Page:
A Chinese firm and its local partner have floated a proposal for a $100 million aquaculture project in Cambodia that would include fish farms, a feed mill and a fish processing plant.
Representatives of China Ocean Fishing Holding Ltd and local holding company Khmer Holding Group Co Ltd held a presentation for Ministry of Agriculture officials this week to present their plans for the commercial aquaculture project.
Kaing Kim, deputy director of the ministry’s Fisheries Administration, said yesterday that a proposed initial investment of $30 million would be used to develop a 200-hectare fish farming operation at a location yet to be decided.
An additional $70 million would be sunk into developing a feed mill and fish processing factory on the site, with production of frozen seafood and fish filets to be exported to China.
“The company saw the high potential for investment in aquaculture in Cambodia, and came to deliver their presentation and highlight their achievements in China,” Kim said. “Based on their presentation, they are interested in investing in both freshwater and saltwater fish farming. We are not sure yet whether they have their own land, or are looking for the ministry to provide it.”
Agriculture Ministry officials are scheduled to meet the company representatives again today to discuss further details in anticipation of a memorandum of understanding that would lay the groundwork for the project.
China Ocean Fishing, a Hong Kong-listed supply management firm, announced last month that its subsidiary, Shenzhen Jinyutang Fishery Company Ltd, would establish a joint venture in Cambodia with Khmer Holding Group.
According to a filing, Jinyutang would take an 80 percent stake in the joint venture, injecting $8 million “for the purpose of investing in fishing activities in Cambodian coastal areas, aquatic process, sale of fishing products, cultivation in aquaculture and import and export trading”.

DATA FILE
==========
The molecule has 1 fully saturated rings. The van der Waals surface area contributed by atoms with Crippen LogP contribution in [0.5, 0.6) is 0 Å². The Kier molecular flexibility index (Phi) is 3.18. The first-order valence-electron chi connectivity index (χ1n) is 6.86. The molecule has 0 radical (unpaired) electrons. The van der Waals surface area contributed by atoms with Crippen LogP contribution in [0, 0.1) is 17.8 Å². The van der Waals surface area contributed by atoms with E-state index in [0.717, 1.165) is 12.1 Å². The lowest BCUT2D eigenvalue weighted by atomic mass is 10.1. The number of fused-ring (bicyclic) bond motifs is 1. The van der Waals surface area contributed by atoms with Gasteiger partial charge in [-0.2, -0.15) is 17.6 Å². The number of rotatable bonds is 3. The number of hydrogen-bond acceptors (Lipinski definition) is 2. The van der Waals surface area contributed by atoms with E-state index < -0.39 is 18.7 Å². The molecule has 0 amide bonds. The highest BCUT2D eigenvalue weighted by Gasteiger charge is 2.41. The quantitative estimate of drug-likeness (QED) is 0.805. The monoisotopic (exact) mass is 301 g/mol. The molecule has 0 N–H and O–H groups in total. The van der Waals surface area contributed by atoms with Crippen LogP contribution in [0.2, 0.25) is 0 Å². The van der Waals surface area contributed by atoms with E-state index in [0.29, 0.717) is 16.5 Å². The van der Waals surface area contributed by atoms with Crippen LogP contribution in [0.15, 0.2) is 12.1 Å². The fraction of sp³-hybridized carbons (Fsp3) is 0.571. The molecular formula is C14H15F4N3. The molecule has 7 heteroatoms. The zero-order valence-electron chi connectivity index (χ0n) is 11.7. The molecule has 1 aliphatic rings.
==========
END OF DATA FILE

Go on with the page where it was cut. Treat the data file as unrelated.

Khmer Holding Group is the investment holding company of Khmer-Chinese business tycoon Cao Yunde, also known as Khao Yun Dy. Its investments include energy, mining, finance and media.
A representative of the company declined to comment on the proposed aquaculture venture yesterday.
China Ocean Fishing Holding, formerly doing business as Sky Forever Supply Chain Management Group Ltd, could not be reached for comment.
The company’s proposed investment in aquaculture follows a plan announced last year by Norwegian company Vitamar to build a $23 million dollar marine fish farm in Sihanoukville. In November, the Japanese International Cooperation Agency (JICA) announced its own plan for a fish breeding and research centre in Phnom Penh.
Sin Kang, national project coordinator for the marine fishery component of the Cambodia Export Diversification and Expansion Programme II (CEDEP II), said the Kingdom offers suitable opportunities for Chinese companies seeking an offshore source of cultivated fish and seafood for their supply chains.
“Investment in aquaculture here has solid potential because our seawater is of high quality, as are the fish living in it, research has shown,” he said.
“We do not have a lot of factories to pollute the water, so it remains a clean environment and good potential investment for fish farming.”